[Fashion note: Suggestion to Lady Gaga. You might want to consider wearing a better class of brace when doing future versions. The forearm crutch comes in a number of variations. The top of the line is the Lofstrand forearm crutch (also known as the Canadian crutch) in wood. I saw a Mexican soap opera star who wore forearm crutches in oak which was polished to gleam and made him look very sexy. I have spent more time than I care to admit looking for a Lofstrand crutch in wood. Wooden versions of the crutch were commonly available 10 years ago, but comfort (aluminum and other materials are lighter) has given way to beauty. If, oh Lady, you decided to go with gleaming oak, I will find you a sexy crutch. As for a wheelchair, what you need is a scooter. Suggested manufacturers include Amigo, made in the USA. and Pride, designed in Scranton, PA. The movement where your sycophants carry you effortlessly up a stair, she be redone to make it clear that you and the chair are heavy.]

What I want you, oh dear Lady Gaga, as a disability and elderly rights advocate here in State College, Centre County, Pennsylvania to do is:

  1. Sing for us at noon at the bingo parlor at Addison Court, 120 East Beaver Avenue, State College. Addison Court is an independent residence for the elderly and disabled. There are 90 of us. Several of us could use cheering up. We do not get to hear a lot of live music. Dazzle us.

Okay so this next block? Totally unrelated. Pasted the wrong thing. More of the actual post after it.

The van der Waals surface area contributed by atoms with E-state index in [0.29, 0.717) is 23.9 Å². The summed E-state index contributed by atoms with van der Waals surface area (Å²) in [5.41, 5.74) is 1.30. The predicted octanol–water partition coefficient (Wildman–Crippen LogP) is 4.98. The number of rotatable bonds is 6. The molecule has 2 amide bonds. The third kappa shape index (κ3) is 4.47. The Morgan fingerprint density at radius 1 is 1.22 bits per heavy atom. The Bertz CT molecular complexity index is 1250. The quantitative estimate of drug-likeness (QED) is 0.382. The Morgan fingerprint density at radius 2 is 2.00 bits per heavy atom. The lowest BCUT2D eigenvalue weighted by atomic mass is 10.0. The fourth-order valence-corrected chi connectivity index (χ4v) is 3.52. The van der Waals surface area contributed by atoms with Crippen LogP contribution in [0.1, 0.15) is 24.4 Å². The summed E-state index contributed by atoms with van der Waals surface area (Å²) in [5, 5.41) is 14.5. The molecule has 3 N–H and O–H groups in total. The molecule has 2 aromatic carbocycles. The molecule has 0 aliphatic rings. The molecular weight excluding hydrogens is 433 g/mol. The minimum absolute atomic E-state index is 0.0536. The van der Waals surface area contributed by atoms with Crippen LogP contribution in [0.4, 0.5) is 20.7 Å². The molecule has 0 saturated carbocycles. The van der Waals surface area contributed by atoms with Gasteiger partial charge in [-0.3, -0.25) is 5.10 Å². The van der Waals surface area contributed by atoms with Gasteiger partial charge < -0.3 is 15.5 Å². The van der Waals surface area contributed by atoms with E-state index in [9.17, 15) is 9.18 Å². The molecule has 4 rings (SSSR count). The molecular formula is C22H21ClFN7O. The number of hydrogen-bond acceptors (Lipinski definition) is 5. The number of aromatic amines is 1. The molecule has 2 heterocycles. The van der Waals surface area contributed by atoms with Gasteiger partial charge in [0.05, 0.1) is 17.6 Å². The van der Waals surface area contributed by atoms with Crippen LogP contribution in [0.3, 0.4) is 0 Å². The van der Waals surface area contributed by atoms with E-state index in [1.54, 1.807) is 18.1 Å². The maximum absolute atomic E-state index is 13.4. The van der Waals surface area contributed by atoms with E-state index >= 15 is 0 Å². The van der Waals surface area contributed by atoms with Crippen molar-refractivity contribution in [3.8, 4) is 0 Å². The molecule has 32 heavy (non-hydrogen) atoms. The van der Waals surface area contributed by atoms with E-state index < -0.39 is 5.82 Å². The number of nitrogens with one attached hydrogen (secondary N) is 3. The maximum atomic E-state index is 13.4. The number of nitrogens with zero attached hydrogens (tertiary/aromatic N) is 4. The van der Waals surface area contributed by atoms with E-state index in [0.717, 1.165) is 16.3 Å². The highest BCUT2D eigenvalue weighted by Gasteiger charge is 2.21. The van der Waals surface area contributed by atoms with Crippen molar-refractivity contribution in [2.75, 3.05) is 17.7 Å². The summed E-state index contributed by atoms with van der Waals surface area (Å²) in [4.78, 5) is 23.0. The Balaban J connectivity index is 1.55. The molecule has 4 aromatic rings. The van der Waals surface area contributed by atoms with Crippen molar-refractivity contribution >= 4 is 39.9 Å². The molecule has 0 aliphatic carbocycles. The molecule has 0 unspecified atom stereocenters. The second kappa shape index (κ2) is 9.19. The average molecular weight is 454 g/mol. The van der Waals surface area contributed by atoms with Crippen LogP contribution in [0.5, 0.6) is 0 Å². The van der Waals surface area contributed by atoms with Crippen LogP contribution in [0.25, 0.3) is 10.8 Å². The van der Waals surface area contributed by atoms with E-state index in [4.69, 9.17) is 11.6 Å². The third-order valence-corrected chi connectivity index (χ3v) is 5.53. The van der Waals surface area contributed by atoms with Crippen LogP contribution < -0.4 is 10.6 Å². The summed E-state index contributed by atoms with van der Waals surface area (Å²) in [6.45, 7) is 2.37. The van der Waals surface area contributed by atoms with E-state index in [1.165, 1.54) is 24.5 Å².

2. Advocate for us. After Florida, Pennsylvania has more elderly residents than any other state in the union. Centre County is attracting large numbers of elderly residents who retire here. Yet the music venues in Downtown State College are closed to us because Downtown businessmen do not think it is worth their while to provide access so people using canes, wheelchairs, walkers, scooters, and power chairs can listen to live music.
  3. Meanwhile, you could do a lot to increase opportunities for elderly and disabled residents of my town.
  4. Come on by. Use your wealth to buy a front-wheel drive
  • or an Amigo real wheel drive
  • or a Pride Power Chair

See Amigo and Pride webpages for more details:

http://www.myamigo.com/

http://www.pridemobility.com/

Here in State College you can purchase these and similar products at T and B Medical

http://www.tandbmedical.com/

  • or Dick’s Homecare

http://www.dickshomecare.com/content/state-college-pa

Then drive around town and tell Marilyn Tavenner, (as of December 2011, not yet confirmed), Acting Administrator of the Center for Medicare and Medicaid Services what it feels like to use mobility equipment to get around and then to get stuck.

“I’m your biggest fan/ I’ll follow you until you love me/”

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Note: Here at Addison Court, we still have a candle lit to guide Lady Gaga to our bingo parlor.